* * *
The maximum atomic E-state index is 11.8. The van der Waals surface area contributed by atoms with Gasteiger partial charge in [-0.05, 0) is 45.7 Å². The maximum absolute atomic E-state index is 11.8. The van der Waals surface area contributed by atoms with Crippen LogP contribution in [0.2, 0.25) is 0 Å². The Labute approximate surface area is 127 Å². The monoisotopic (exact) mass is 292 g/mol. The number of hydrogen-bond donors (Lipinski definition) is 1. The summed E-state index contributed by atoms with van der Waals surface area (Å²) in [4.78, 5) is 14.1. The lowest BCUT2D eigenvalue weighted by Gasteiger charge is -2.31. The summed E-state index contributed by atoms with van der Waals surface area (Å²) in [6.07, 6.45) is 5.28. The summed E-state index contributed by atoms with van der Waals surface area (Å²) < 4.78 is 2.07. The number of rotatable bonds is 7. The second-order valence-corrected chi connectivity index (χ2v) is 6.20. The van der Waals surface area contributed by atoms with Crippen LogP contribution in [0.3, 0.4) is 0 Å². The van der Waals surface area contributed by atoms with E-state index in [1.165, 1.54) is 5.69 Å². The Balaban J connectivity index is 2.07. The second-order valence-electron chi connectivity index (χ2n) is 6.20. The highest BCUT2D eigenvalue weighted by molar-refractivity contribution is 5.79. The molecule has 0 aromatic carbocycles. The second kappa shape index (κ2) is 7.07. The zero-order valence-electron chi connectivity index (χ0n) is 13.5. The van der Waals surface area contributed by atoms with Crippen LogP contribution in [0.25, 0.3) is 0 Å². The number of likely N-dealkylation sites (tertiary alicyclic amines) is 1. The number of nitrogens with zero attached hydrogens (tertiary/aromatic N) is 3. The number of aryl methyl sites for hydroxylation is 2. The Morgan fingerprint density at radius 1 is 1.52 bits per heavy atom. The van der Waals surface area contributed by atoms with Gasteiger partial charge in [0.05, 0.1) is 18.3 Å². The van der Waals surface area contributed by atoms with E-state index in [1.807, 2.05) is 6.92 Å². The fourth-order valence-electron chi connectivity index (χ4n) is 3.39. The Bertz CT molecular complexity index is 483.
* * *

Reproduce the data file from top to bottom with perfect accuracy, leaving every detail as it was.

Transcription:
The maximum atomic E-state index is 11.8. The van der Waals surface area contributed by atoms with Gasteiger partial charge in [-0.05, 0) is 45.7 Å². The maximum absolute atomic E-state index is 11.8. The van der Waals surface area contributed by atoms with Crippen LogP contribution in [0.2, 0.25) is 0 Å². The Labute approximate surface area is 127 Å². The monoisotopic (exact) mass is 292 g/mol. The number of hydrogen-bond donors (Lipinski definition) is 1. The summed E-state index contributed by atoms with van der Waals surface area (Å²) in [4.78, 5) is 14.1. The lowest BCUT2D eigenvalue weighted by Gasteiger charge is -2.31. The summed E-state index contributed by atoms with van der Waals surface area (Å²) in [6.07, 6.45) is 5.28. The summed E-state index contributed by atoms with van der Waals surface area (Å²) < 4.78 is 2.07. The number of rotatable bonds is 7. The second-order valence-corrected chi connectivity index (χ2v) is 6.20. The van der Waals surface area contributed by atoms with Crippen LogP contribution in [0.3, 0.4) is 0 Å². The van der Waals surface area contributed by atoms with E-state index in [1.165, 1.54) is 5.69 Å². The Balaban J connectivity index is 2.07. The second-order valence-electron chi connectivity index (χ2n) is 6.20. The highest BCUT2D eigenvalue weighted by molar-refractivity contribution is 5.79. The molecule has 0 aromatic carbocycles. The second kappa shape index (κ2) is 7.07. The zero-order valence-electron chi connectivity index (χ0n) is 13.5. The van der Waals surface area contributed by atoms with Crippen LogP contribution in [0.25, 0.3) is 0 Å². The number of likely N-dealkylation sites (tertiary alicyclic amines) is 1. The number of nitrogens with zero attached hydrogens (tertiary/aromatic N) is 3. The number of aryl methyl sites for hydroxylation is 2. The Morgan fingerprint density at radius 1 is 1.52 bits per heavy atom. The van der Waals surface area contributed by atoms with Gasteiger partial charge in [0.05, 0.1) is 18.3 Å². The van der Waals surface area contributed by atoms with E-state index in [1.807, 2.05) is 6.92 Å². The fourth-order valence-electron chi connectivity index (χ4n) is 3.39. The Bertz CT molecular complexity index is 483.